'Many' is relative. The reality is that there aren't many Wildlife Photographers, so even if 'many' of that niche group use $13K lenses, it's very, very few in absolute terms. However, there are probably a reasonably large number of photographers who shoot wildlife, and very very few of them have $13K lenses.
In the context of all photographers (with a DSLR or mirrorless body), few will own a super-tele lens. If we narrow that down to wedding and events photographers, I can't imagine any of them will have a $13,000 super-tele. But if we look at sports shooters and wildlife photographers, I expect and often see many of them with a $13,000 super-tele. This isn't to say you don't have the weekend adventurer using a 200-500 f/5.6 on a Nikon D500 and getting great results for under $3000. It is saying that many wildlife photographers will have one or more of these big lenses as it is a tool of their trade as much as the f/2.8 trinity is all but expected to be in every wedding and events shooter (even if we have some outliners that use a 35+85 prime combo or any number of other variations).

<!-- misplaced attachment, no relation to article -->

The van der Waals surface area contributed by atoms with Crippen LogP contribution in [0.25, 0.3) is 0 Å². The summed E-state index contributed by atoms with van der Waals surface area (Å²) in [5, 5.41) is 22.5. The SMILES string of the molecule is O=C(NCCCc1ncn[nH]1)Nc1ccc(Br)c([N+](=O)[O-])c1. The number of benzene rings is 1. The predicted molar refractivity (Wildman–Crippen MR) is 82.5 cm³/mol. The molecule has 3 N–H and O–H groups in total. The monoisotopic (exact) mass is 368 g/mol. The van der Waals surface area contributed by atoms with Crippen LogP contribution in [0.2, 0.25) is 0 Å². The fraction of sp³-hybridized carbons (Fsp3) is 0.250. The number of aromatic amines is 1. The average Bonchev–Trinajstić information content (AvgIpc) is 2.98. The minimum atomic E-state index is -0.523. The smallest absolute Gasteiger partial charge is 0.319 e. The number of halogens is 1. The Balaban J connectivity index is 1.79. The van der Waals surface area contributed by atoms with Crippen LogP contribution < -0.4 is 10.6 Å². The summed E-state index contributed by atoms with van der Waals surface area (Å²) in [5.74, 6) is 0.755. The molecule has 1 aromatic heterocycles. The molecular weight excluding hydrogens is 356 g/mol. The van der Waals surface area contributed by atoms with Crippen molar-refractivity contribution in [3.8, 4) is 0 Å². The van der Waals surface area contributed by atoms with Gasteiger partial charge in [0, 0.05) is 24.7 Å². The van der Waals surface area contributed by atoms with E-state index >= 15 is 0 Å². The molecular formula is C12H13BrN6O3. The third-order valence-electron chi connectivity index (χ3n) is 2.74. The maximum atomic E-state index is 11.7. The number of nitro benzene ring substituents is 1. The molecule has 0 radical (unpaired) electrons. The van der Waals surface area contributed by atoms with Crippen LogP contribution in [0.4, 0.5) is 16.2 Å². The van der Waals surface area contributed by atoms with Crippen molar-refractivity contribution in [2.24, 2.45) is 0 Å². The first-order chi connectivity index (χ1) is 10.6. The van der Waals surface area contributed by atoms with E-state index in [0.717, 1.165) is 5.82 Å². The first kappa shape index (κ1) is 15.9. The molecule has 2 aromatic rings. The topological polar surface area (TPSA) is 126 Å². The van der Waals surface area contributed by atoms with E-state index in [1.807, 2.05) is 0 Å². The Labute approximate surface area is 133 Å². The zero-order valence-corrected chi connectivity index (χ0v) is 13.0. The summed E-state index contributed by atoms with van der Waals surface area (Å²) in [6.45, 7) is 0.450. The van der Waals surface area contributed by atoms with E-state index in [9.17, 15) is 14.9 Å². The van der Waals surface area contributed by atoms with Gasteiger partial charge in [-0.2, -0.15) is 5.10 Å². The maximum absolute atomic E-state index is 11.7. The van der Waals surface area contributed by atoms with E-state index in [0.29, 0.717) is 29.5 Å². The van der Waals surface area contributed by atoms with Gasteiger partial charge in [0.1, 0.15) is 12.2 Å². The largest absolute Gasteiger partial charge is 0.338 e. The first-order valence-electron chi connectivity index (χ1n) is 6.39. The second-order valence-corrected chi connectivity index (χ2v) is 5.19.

And of course 'many' is relative, it is not absolute. And I don't have the data to say that there are 1 million wildlife photographers and 100,000 of those have one or more super-tele lenses and that constitutes as many. What I have is knowing and meeting up on occasion with other wildlife photographers and they'll have a 200-400 and or 600mm f/4.0 with them and when I go to a national park or someplace more exotic or if I look at the equipment the BBC are sending a documentary crew out with, they are going out with a big expensive lens or two. The same as if you look at the Olympics and see the wall of great whites, you can conclude that many sports shooters are using these lenses because there isn't anything else and you just can't get close enough to use your 70-200 f/2.8.